with adverse reactions, can develop anxiety about being exposed to fragrances in future instances, she says. “When it comes to scents that are
used in air fresheners, or someone else’s perfume or carpet freshener or
that sort of thing, there is an element of loss of control that I think plays in the
sense of personal space and that their lungs are being invaded,” Dalton adds. “I think that heightens the anxiety about the exposure.” This anxiety can cause real physical symptoms, including elevated heart rate and blood pressure, rapid breathing, increased stress hormones and hyperventilation. It can also cause people to isolate themselves for fear of coming into contact with a trigger scent. ” http://www.cmaj.ca/content/183/6/E315.full.pdf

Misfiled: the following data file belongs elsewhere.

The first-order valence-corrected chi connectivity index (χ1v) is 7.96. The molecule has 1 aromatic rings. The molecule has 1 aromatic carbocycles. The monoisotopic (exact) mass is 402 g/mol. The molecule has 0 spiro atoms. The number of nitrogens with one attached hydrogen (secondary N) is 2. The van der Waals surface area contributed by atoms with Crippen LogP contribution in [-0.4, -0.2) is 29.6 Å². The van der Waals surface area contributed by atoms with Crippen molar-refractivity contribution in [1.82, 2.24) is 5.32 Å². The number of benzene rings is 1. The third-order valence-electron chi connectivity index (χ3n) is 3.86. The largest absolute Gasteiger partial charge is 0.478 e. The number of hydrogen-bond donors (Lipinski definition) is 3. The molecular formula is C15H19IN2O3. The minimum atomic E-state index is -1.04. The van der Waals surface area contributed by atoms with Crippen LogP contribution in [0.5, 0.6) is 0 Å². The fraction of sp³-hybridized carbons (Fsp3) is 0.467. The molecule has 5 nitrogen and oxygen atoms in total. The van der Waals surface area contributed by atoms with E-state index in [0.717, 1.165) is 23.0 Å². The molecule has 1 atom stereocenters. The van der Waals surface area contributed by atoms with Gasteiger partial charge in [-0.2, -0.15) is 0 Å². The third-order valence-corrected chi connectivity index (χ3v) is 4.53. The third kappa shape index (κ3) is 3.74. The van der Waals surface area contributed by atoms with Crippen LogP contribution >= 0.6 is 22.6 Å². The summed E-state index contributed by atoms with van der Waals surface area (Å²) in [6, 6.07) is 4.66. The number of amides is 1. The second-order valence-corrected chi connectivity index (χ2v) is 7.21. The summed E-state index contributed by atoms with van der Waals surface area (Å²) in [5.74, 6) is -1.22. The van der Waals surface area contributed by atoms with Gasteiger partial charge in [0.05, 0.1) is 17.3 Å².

On the surface this topic may be dismissed as a First World Problem, and maybe even after deeper consideration it really is. Don’t know, don’t care because life is relative and, relative to me, this is a relevant topic. 🙂 I have always had a mild (psycological?) aversion to fragrances that became quite a physical problem for me while juiced up on chemo when I was being treated for leukemia. Many hospital techs and food service assistants doused themselves so heavily in perfumes that would linger in smell and in effect, meaning my painfully nauseous reaction to it, long after they, these human fragrance bombs, had left my room. Signs on the door stating no perfume wearers were to enter didn’t help. Nor did the hospitals stated policy against the wearing of strong fragrances by its employees. If anyone must wear perfumes/colognes its effect should not be smelt/felt outside the wearer’s intimate zone; otherwise, it potentially becomes an annoyance to many and an actual hazard to some. Great post. Thanks for sharing it.